'Ineffective, irreversible and immoral': California governor halts death penalty
By Sim Sim Wissgott

California's governor put a halt to death sentences in his state on Wednesday, sparking a renewed debate in the U.S. over the government's right to kill and the risks of executing innocent men and women.

Governor Gavin Newsom announced he was imposing a moratorium on the death penalty in California, telling a press conference in Sacramento, "Do we have the right to kill?... I don't believe we do."

California is the U.S. state with the largest number of people on death row – twice as many as second-placed Florida – although it has not carried out an execution since 2006.

For the 737 people on death row, the moratorium will not mean an end to their incarceration, Newsom made clear. "We will reprieve those on death row; we are not commuting the sentences."

'I won't be able to sleep'

Describing capital punishment as "premeditated state-sponsored executions," Newsom, who was sworn in as governor in January, cited statistics that estimated as many as one in 25 inmates on death row was innocent.

Handout photo provided by the California Department of Corrections and Rehabilitation showing staff members dismantling the death row gas chamber at San Quentin State Prison, March 13, 2019. /VCG Photo

Handout photo provided by the California Department of Corrections and Rehabilitation showing staff members dismantling the death row gas chamber at San Quentin State Prison, March 13, 2019. /VCG Photo

As recently as last year, a man was exonerated and released from prison after spending 26 years on death row, he noted.

"I can't sign my name to that… I won't be able to sleep at night," Newsom, who as governor would be required to sign the death warrants, concluded.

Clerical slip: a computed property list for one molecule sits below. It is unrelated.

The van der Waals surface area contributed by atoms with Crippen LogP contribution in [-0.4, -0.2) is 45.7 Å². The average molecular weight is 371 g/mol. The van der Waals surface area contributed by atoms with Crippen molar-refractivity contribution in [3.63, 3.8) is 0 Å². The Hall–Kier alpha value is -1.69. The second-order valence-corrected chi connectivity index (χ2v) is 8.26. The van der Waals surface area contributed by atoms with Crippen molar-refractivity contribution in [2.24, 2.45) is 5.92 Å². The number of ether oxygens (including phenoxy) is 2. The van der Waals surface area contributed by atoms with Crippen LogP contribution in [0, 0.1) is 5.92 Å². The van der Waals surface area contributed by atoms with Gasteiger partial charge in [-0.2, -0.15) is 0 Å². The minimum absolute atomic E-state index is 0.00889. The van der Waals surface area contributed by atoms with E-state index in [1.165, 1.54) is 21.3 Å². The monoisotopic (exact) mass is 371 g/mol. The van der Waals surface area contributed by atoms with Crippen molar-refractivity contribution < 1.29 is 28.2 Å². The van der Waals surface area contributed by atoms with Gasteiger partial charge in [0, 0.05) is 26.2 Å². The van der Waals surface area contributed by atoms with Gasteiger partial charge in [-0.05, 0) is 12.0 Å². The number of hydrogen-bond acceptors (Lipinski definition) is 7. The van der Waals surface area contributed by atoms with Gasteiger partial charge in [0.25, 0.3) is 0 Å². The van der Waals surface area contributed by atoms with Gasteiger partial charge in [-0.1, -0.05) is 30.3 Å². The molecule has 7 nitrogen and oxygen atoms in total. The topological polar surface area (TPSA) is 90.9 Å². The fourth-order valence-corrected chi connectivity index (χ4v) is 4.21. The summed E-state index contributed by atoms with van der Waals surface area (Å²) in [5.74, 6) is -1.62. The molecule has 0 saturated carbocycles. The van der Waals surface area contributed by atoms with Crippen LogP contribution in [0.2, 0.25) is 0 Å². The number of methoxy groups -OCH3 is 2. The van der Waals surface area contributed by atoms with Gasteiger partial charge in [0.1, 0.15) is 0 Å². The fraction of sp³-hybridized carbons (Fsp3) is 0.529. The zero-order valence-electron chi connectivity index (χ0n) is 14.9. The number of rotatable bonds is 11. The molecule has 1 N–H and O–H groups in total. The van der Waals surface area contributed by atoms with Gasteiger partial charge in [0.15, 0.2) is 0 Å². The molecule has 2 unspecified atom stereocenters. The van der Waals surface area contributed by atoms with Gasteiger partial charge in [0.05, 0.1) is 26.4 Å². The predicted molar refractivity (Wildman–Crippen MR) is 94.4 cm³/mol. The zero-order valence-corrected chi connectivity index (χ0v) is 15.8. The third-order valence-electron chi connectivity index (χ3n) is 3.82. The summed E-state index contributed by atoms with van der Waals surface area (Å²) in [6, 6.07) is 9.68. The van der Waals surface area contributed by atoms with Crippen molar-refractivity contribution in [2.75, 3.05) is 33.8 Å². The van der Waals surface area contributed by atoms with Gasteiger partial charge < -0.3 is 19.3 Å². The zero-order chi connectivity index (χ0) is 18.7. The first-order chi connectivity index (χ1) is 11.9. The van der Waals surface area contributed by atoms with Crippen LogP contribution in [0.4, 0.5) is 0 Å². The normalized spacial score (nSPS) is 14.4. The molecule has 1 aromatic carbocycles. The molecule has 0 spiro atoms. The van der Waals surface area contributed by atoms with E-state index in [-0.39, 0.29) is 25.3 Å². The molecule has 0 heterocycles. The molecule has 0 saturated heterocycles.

Shortly after Newsom's press conference, the official Twitter account of the governor's office announced that the death chamber at San Quentin prison – California's only death row for male inmates – had been dismantled and shut down.

Defying voters

Although the state is well known for its liberal views, the governor's move goes against the wishes of Californian voters who have repeatedly voted against abolishing the death penalty.

In 2016, they even passed a bill that would speed up the executions process.

California Governor Gavin Newsom speaks during a news conference in Sacramento, California, March 13, 2019. /VCG Photo

California Governor Gavin Newsom speaks during a news conference in Sacramento, California, March 13, 2019. /VCG Photo

President Donald Trump quickly condemned the decision on Wednesday, tweeting: "Defying voters, the Governor of California will halt all death penalty executions of 737 stone cold killers. Friends and families of the always forgotten VICTIMS are not thrilled, and neither am I!"

Democrats in the Senate and House of Representatives however applauded Newsom's "courageous decision," while the California branch of the American Civil Liberties Union (ACLU) called it a "watershed moment in the fight for racial equity and equal justice for all."

'Tide is turning'

Capital punishment still exists in 30 out of 50 U.S. states, although nine of those have not carried out an execution in 10 years or more, according to the Death Penalty Information Center.

Last year, 25 inmates were executed in eight states – more than half of them from Texas. The total number of executions has, however, fallen steadily since 1999. 

Meanwhile, over 160 people have been exonerated since 1976 after being previously sentenced to death.

CGTN screenshot of the Twitter account of the California governor's office.

CGTN screenshot of the Twitter account of the California governor's office.

Opponents of capital punishment argue that the system is racially biased and overwhelmingly targets those who cannot afford proper legal defense.

"The death penalty has been an abject failure. It discriminates based on the color of your skin or how much money you make," Newsom tweeted following his announcement. "It's ineffective, irreversible, and immoral. It goes against the very values that we stand for – which is why CA (California) is putting a stop to this failed system." 

"The tide is turning against the death penalty," the ACLU noted Wednesday, pointing to Washington state's abolishment of capital punishment last year as well as similar moves currently underway in New Hampshire, Oregon, Colorado and Pennsylvania.

Newsom's moratorium does not amount to abolishing the death penalty, a move that can only be approved at the ballot box. But it will remain in place as long as he is governor. 

(Cover picture: A view of California's San Quentin State Prison, March 13, 2019. /VCG Photo)